Cybersecurity Risk Assessment Best Practices By: Russell SommersCPA, CISA

Large data breaches have become fairly common, and cybersecurity is at or near the top of most companies’ risk registers. New ransomware and malware variations continue to emerge, and phishing schemes are becoming infinitely more sophisticated. Regulators both domestically and internationally have responded with cybersecurity and data privacy regulations to prescribe “good behavior.”

While complying with regulators is a minimum standard and seen as a cost of doing business, the question companies are asking is “How do I know if we’re doing enough?” The truth is that regardless of how robust a cybersecurity program is, the risk remains, as the bad actor only has to be right once. While you can’t do anything to stifle the pipeline of bad actors, there are many steps a company can take to limit its exposure.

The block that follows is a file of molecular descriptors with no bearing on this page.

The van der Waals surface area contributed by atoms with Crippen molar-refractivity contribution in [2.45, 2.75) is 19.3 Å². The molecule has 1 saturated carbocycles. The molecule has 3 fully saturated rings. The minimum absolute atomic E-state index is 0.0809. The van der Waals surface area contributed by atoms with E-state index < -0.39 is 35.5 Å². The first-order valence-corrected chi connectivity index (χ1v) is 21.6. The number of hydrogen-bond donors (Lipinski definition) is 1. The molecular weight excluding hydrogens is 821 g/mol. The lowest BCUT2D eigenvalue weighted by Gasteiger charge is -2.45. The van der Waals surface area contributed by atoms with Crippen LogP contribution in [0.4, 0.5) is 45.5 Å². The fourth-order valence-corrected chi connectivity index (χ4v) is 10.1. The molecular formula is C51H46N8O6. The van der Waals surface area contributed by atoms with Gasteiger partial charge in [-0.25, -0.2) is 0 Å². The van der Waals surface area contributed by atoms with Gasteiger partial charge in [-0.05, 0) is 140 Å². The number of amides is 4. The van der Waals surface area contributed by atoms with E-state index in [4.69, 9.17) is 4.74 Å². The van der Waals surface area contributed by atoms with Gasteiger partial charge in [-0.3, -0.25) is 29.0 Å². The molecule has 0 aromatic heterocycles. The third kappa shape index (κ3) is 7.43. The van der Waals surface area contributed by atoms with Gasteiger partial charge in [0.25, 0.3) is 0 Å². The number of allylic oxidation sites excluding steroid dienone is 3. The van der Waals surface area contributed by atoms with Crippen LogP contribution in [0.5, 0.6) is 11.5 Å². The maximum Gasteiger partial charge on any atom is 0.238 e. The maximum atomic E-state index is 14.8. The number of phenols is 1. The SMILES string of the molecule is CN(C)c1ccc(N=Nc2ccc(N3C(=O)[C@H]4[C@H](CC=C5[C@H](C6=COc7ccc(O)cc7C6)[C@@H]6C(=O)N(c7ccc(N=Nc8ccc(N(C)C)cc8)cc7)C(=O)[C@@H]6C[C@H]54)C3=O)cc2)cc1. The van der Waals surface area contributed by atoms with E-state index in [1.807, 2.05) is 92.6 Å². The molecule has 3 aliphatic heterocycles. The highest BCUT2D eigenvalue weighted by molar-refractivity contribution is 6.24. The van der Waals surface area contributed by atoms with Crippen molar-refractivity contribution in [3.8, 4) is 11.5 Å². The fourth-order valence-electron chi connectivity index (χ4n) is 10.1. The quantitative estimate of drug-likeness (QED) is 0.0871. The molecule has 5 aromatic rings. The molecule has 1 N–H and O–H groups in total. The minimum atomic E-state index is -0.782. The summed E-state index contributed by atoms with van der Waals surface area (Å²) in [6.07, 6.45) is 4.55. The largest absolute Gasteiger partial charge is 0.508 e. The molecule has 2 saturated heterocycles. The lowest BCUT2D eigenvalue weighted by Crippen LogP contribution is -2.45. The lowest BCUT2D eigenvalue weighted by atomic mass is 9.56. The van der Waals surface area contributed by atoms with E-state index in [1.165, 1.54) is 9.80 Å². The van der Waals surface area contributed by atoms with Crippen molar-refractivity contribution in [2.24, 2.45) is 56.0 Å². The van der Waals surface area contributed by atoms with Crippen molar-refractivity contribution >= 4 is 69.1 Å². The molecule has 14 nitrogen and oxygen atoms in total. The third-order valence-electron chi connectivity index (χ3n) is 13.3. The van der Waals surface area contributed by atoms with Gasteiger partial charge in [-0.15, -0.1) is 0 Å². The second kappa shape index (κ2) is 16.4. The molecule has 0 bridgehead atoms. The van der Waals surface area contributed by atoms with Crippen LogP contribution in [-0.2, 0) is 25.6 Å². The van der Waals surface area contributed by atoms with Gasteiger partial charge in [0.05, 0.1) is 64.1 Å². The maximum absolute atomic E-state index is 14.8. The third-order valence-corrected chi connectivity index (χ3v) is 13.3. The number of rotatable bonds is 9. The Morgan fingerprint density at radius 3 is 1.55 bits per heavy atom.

The two prime tenets of effective cybersecurity are risk assessment and governance. Risk assessment enables an organization to define its environment, evaluate the risks specific to its business and deploy limited resources efficiently. Governance speaks to the ability to establish a framework for effectively addressing these risks in a systemic way and meet the fiduciary obligations inherent with being entrusted with sensitive data, such as consumer nonpublic information.

Risk Assessment

The foundational component of an effective cybersecurity program is an entity’s risk assessment. This is the company’s opportunity to develop a program that is scalable, sustainable and customized to its specific circumstances. The cybersecurity risk assessment process should be an ongoing process (See Graphic 1.), and include the following phases:



1. Define Threat Scenario
Use an established risk assessment framework along with a documented policy and procedure to direct the process:

  • Select risk factors and metrics that are impactful to your organization and provide a comprehensive view of cybersecurity risk to the enterprise.
  • Define the IT environment, specifically using an asset-based approach focusing on non-public information (NPI) and system operations supporting the normal course of business.